And in the long term?

"The potential is limitless. If you look at Apple in 2007 with the iPhone, they weren’t reinventing the phone as much as they were rethinking the computer and putting it in your pocket. I believe devices like the one Apple is about to introduce will rethink how we approach our phones in just a few years’ time --- perhaps allowing us to disconnect from them a bit. 

"I firmly believe the metaverse is the next evolution of the internet and will replace the smartphone era, so it’s nothing more or less than the technology future we will all live in. "

Some argue that Apple is already entering a busy market. Is this really true? "Some would argue Apple was entering a busy and crowded phone, watch and headphone market, too. Then they made products that were widely viewed as exceptionally better than what was out there already.

"I think this is behind much of the excitement from the business and consumer community. While it’s true that there are already very powerful global tech giants in the arena, the market is still in its infancy. If Apple wants to stay relevant in the next technology era, it has no option to not enter this market."

Do you think current analysis accurately describes the profound — or non-profound — impact of these technologies?  "No, much of the current analysis focuses way too much on the current market success of devices rather than the long-term evolution the technology will bring.

"The current devices and offerings in the space are not yet compelling to (B2C) users — and everyone in the industry knows this. Hence, players like Apple and Meta first need to nurture ecosystems, which is what they will do when they launch in June.

"Shifting from the smartphone/internet to the Metaverse era will not happen overnight, but only the ones who truly understand the vision seem to accurately describe the state of the market right now." 

What hasn’t happened yet in this space that will? "The market hasn’t seen any consolidation yet. There is no way, that five to 10+ key players will be offering competing ecosystems for this technology like what we see today.

"With Apple, Meta, Bytedance/Pico, Lenovo, and HTC (eventually also Samsung/Google) only the biggest tech giants of our time are competing for market share and gatekeeper roles. We will experience a phase of fierce competition and consolidation in the next 24 months."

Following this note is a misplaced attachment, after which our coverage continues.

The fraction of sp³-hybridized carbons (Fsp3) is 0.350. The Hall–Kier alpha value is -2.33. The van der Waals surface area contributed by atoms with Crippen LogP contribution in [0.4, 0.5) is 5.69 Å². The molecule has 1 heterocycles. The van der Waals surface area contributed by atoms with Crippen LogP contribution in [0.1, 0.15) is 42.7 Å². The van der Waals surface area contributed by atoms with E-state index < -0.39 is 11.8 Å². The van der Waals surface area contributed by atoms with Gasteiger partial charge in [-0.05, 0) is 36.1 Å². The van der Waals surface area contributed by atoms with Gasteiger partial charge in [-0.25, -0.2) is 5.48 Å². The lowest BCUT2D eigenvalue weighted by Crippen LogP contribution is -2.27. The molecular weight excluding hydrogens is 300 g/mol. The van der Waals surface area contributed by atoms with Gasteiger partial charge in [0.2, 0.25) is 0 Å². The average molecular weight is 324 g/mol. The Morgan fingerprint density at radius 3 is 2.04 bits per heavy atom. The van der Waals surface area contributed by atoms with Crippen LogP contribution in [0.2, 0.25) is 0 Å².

Is this Apple’s space to win, or one in which it will lose? "Apple is clearly in a great position to become a dominant player in this market as:

  • They can leverage their existing and strong Apple ecosystem to push this new technology.  
  • They are a trusted technology partner of almost any enterprise out there (in contrast for instance to Meta and Bytedance/Pico).
  • This will allow them to gain market share relatively quickly." 

Will Apple’s status make it the company that unleashes the potential of this tech? "That’s what many people are hoping for. The buzz and hype around VR will certainly increase to new heights when Apple releases its tech. Apple is the one company that can take a technology from the tech nerds to the cool kids — see how they made AirPods and that awkward initial design cool."

Where do you think this tech will be in five years’ time. How will we use it in our daily lives? 

 "To be clear: today, the Metaverse is still a vision. VR is a key building block and the most advanced future Metaverse technology today.

"In five years, we will be able to experience the Metaverse with its key characteristics: immersiveness (i.e., making using technology more natural and intuitive) and interoperability (i.e., making technology easier to use for humans).

"It will be a gradual process, but much faster than humans are able to anticipate today."